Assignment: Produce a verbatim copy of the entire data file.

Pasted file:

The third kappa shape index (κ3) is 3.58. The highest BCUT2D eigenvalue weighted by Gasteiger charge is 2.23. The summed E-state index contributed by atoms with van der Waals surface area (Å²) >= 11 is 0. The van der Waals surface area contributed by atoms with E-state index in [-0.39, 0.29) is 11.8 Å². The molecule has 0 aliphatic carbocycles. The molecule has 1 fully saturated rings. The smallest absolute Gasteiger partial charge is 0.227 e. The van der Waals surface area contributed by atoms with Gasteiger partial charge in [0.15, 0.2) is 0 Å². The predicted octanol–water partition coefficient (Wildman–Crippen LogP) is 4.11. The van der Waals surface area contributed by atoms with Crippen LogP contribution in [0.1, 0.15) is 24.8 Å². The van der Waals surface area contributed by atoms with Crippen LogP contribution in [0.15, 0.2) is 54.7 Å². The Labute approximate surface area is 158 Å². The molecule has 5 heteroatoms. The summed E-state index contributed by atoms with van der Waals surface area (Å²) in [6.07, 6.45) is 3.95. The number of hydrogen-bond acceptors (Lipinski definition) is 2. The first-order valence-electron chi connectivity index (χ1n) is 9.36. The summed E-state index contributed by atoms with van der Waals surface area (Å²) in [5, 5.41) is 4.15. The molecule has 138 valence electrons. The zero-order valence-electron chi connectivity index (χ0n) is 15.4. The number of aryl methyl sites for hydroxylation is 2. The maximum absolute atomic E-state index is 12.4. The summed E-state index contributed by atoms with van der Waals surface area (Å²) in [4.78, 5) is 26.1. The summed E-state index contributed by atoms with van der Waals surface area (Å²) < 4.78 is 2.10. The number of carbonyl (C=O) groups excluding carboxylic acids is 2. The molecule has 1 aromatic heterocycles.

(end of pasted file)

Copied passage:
The third kappa shape index (κ3) is 3.58. The highest BCUT2D eigenvalue weighted by Gasteiger charge is 2.23. The summed E-state index contributed by atoms with van der Waals surface area (Å²) >= 11 is 0. The van der Waals surface area contributed by atoms with E-state index in [-0.39, 0.29) is 11.8 Å². The molecule has 0 aliphatic carbocycles. The molecule has 1 fully saturated rings. The smallest absolute Gasteiger partial charge is 0.227 e. The van der Waals surface area contributed by atoms with Gasteiger partial charge in [0.15, 0.2) is 0 Å². The predicted octanol–water partition coefficient (Wildman–Crippen LogP) is 4.11. The van der Waals surface area contributed by atoms with Crippen LogP contribution in [0.1, 0.15) is 24.8 Å². The van der Waals surface area contributed by atoms with Crippen LogP contribution in [0.15, 0.2) is 54.7 Å². The Labute approximate surface area is 158 Å². The molecule has 5 heteroatoms. The summed E-state index contributed by atoms with van der Waals surface area (Å²) in [6.07, 6.45) is 3.95. The number of hydrogen-bond acceptors (Lipinski definition) is 2. The first-order valence-electron chi connectivity index (χ1n) is 9.36. The summed E-state index contributed by atoms with van der Waals surface area (Å²) in [5, 5.41) is 4.15. The molecule has 138 valence electrons. The zero-order valence-electron chi connectivity index (χ0n) is 15.4. The number of aryl methyl sites for hydroxylation is 2. The maximum absolute atomic E-state index is 12.4. The summed E-state index contributed by atoms with van der Waals surface area (Å²) in [4.78, 5) is 26.1. The summed E-state index contributed by atoms with van der Waals surface area (Å²) < 4.78 is 2.10. The number of carbonyl (C=O) groups excluding carboxylic acids is 2. The molecule has 1 aromatic heterocycles.